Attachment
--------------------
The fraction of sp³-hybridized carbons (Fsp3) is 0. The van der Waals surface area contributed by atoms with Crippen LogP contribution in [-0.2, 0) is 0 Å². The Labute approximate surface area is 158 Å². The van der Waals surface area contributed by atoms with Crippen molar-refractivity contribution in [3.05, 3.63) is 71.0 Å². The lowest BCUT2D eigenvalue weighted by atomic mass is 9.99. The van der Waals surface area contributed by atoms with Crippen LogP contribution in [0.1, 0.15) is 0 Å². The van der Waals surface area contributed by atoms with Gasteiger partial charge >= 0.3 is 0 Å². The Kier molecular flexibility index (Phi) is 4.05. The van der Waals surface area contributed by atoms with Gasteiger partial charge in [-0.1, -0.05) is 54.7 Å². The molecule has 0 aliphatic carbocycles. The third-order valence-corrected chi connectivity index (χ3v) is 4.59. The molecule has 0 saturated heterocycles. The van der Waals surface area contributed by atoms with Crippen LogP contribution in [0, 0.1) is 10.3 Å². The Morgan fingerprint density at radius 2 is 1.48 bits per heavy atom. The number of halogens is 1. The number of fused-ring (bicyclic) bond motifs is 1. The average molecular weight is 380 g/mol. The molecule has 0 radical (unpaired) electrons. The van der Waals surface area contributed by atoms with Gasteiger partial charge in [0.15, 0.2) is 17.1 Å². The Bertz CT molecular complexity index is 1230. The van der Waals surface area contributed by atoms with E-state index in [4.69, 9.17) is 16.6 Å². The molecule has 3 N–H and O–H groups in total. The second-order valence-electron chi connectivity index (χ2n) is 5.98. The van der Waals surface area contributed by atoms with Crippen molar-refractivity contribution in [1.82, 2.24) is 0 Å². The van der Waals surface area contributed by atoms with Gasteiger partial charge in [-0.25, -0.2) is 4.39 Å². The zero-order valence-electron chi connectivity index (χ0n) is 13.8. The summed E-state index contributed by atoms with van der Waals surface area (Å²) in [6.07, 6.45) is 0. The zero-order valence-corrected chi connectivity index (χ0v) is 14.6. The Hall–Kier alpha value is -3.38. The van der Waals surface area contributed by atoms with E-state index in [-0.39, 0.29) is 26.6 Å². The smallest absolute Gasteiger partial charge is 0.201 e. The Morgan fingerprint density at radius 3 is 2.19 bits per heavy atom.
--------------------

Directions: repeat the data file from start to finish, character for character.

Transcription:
The fraction of sp³-hybridized carbons (Fsp3) is 0. The van der Waals surface area contributed by atoms with Crippen LogP contribution in [-0.2, 0) is 0 Å². The Labute approximate surface area is 158 Å². The van der Waals surface area contributed by atoms with Crippen molar-refractivity contribution in [3.05, 3.63) is 71.0 Å². The lowest BCUT2D eigenvalue weighted by atomic mass is 9.99. The van der Waals surface area contributed by atoms with Crippen LogP contribution in [0.1, 0.15) is 0 Å². The van der Waals surface area contributed by atoms with Gasteiger partial charge >= 0.3 is 0 Å². The Kier molecular flexibility index (Phi) is 4.05. The van der Waals surface area contributed by atoms with Gasteiger partial charge in [-0.1, -0.05) is 54.7 Å². The molecule has 0 aliphatic carbocycles. The third-order valence-corrected chi connectivity index (χ3v) is 4.59. The molecule has 0 saturated heterocycles. The van der Waals surface area contributed by atoms with Crippen LogP contribution in [0, 0.1) is 10.3 Å². The Morgan fingerprint density at radius 2 is 1.48 bits per heavy atom. The number of halogens is 1. The number of fused-ring (bicyclic) bond motifs is 1. The average molecular weight is 380 g/mol. The molecule has 0 radical (unpaired) electrons. The van der Waals surface area contributed by atoms with Gasteiger partial charge in [0.15, 0.2) is 17.1 Å². The Bertz CT molecular complexity index is 1230. The van der Waals surface area contributed by atoms with E-state index in [4.69, 9.17) is 16.6 Å². The molecule has 3 N–H and O–H groups in total. The second-order valence-electron chi connectivity index (χ2n) is 5.98. The van der Waals surface area contributed by atoms with Crippen molar-refractivity contribution in [1.82, 2.24) is 0 Å². The van der Waals surface area contributed by atoms with Gasteiger partial charge in [-0.25, -0.2) is 4.39 Å². The zero-order valence-electron chi connectivity index (χ0n) is 13.8. The summed E-state index contributed by atoms with van der Waals surface area (Å²) in [6.07, 6.45) is 0. The zero-order valence-corrected chi connectivity index (χ0v) is 14.6. The Hall–Kier alpha value is -3.38. The van der Waals surface area contributed by atoms with E-state index in [-0.39, 0.29) is 26.6 Å². The smallest absolute Gasteiger partial charge is 0.201 e. The Morgan fingerprint density at radius 3 is 2.19 bits per heavy atom.